Wednesday, May 25, 2016

Faith Swings

One of my favorite things about Elijah, the prophet of God, is how he goes from having an experience of God’s power and presence to an experience of fear and running away. In an epic tale, Elijah challenges the priests of Baal to a contest to see who really is God. Elijah says, “I, even I only, am left a prophet of the Lord; but Baal’s prophets number four hundred fifty.” (1 Kings 18:22)

Two altars are constructed and two bulls sacrificed, and the priests of Baal call to their god to send fire down to consume their sacrifice. All day they call out, growing more desperate, but nothing happens. Elijah calls on God, and in dramatic fashion, fire comes from heaven and consumes the sacrifice, the altar and the stones. The people observing this rise up and kill the priests of Baal.

Elijah should be on top of the world, full of God’s power and confidence. Instead, when the queen threatens to kill him for killing the priests of Baal, he is shaken to his core and flees, lacking any confidence in God’s ability to protect and preserve him. It’s such a human way. We so easily find ourselves pulled between poles of fear and approval. When we accomplish something significant, the good feeling only lasts until the first words of criticism come.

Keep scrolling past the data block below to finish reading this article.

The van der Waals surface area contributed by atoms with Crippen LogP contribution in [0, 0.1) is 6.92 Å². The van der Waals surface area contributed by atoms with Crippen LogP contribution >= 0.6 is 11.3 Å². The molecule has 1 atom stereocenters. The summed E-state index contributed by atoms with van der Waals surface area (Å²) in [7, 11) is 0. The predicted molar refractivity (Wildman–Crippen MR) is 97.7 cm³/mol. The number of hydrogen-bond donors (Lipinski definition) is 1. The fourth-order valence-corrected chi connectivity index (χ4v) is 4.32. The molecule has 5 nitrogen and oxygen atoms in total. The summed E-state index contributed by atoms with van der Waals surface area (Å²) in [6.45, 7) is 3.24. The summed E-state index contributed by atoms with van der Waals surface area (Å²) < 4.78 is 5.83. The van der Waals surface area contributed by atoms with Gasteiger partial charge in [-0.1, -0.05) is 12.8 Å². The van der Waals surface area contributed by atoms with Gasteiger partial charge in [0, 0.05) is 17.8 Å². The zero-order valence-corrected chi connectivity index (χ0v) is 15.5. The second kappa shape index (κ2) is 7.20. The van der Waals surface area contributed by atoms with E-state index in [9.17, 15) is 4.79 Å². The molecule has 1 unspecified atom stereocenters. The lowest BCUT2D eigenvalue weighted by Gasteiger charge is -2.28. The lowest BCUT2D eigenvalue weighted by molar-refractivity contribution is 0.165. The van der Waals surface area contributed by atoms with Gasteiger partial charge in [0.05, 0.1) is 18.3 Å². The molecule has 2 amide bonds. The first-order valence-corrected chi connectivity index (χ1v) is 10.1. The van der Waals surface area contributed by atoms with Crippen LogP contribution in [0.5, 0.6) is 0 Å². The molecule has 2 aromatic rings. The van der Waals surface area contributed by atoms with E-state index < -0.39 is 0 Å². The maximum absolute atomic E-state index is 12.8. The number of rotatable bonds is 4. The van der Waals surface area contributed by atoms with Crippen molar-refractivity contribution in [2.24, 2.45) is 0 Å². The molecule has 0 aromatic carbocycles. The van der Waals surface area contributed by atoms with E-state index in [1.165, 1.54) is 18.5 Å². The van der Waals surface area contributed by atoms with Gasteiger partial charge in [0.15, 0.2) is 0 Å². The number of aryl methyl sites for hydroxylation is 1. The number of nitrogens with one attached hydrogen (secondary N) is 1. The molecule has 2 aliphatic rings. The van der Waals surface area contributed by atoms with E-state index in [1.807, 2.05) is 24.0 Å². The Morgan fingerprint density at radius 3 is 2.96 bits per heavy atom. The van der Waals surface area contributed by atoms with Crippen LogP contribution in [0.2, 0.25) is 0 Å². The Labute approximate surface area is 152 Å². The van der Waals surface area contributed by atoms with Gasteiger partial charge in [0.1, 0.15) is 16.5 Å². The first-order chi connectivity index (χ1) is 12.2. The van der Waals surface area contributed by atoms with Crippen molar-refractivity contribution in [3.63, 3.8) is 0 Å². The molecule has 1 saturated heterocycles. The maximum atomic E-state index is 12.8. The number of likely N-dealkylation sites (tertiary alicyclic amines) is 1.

Living one’s life based on accomplishments and approval keeps us always on an emotional roller coaster. One minute we’re up, the next we are down. If our identity is found in externals, we never really know who we are. We have abdicated our identity to what others think about us and this keeps us always in a state of dis-ease, because different people think different things about us and emotions are so volatile and variable.

The only way we can have any sense of inner peace is to know who we are in our innermost being. This is the journey of a lifetime, but it is not a journey easily undertaken. It is a hidden way, and many are not even aware that it is the most important journey. But until it is undertaken, a person will always be tossed about by the ebb and flow of external circumstances. The inner journey gives us the anchor to stay grounded whether we are approved or attacked, because we will know who we really are. When moods swing, our faith can hold us like an anchor.

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